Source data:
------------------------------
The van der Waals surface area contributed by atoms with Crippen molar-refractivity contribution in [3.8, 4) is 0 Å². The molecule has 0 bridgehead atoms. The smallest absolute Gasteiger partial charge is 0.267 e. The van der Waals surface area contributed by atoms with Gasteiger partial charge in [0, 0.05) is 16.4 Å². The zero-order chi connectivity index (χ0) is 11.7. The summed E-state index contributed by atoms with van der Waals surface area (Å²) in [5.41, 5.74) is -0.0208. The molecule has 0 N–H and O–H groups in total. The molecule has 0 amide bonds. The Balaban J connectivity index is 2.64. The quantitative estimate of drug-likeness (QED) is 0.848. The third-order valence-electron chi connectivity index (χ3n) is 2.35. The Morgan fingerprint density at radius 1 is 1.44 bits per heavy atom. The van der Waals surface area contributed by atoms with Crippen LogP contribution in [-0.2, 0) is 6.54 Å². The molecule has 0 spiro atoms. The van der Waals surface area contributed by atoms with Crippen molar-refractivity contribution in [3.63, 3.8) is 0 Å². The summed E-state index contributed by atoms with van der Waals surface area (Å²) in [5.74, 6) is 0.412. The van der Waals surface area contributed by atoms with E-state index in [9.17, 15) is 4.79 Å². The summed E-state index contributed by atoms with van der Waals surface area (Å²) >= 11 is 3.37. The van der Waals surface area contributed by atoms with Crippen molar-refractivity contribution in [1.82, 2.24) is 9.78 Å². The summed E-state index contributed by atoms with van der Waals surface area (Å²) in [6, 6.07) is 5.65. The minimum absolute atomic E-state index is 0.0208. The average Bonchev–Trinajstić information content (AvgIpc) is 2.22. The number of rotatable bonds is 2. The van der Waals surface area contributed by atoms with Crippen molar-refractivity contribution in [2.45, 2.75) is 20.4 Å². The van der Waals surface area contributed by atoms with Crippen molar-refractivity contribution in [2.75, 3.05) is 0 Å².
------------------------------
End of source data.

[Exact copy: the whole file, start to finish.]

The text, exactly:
The van der Waals surface area contributed by atoms with Crippen molar-refractivity contribution in [3.8, 4) is 0 Å². The molecule has 0 bridgehead atoms. The smallest absolute Gasteiger partial charge is 0.267 e. The van der Waals surface area contributed by atoms with Gasteiger partial charge in [0, 0.05) is 16.4 Å². The zero-order chi connectivity index (χ0) is 11.7. The summed E-state index contributed by atoms with van der Waals surface area (Å²) in [5.41, 5.74) is -0.0208. The molecule has 0 N–H and O–H groups in total. The molecule has 0 amide bonds. The Balaban J connectivity index is 2.64. The quantitative estimate of drug-likeness (QED) is 0.848. The third-order valence-electron chi connectivity index (χ3n) is 2.35. The Morgan fingerprint density at radius 1 is 1.44 bits per heavy atom. The van der Waals surface area contributed by atoms with Crippen LogP contribution in [-0.2, 0) is 6.54 Å². The molecule has 0 spiro atoms. The van der Waals surface area contributed by atoms with Crippen molar-refractivity contribution in [3.63, 3.8) is 0 Å². The summed E-state index contributed by atoms with van der Waals surface area (Å²) in [5.74, 6) is 0.412. The van der Waals surface area contributed by atoms with E-state index in [9.17, 15) is 4.79 Å². The summed E-state index contributed by atoms with van der Waals surface area (Å²) >= 11 is 3.37. The van der Waals surface area contributed by atoms with Crippen molar-refractivity contribution in [1.82, 2.24) is 9.78 Å². The summed E-state index contributed by atoms with van der Waals surface area (Å²) in [6, 6.07) is 5.65. The minimum absolute atomic E-state index is 0.0208. The average Bonchev–Trinajstić information content (AvgIpc) is 2.22. The number of rotatable bonds is 2. The van der Waals surface area contributed by atoms with Crippen molar-refractivity contribution in [2.45, 2.75) is 20.4 Å². The van der Waals surface area contributed by atoms with Crippen molar-refractivity contribution in [2.75, 3.05) is 0 Å².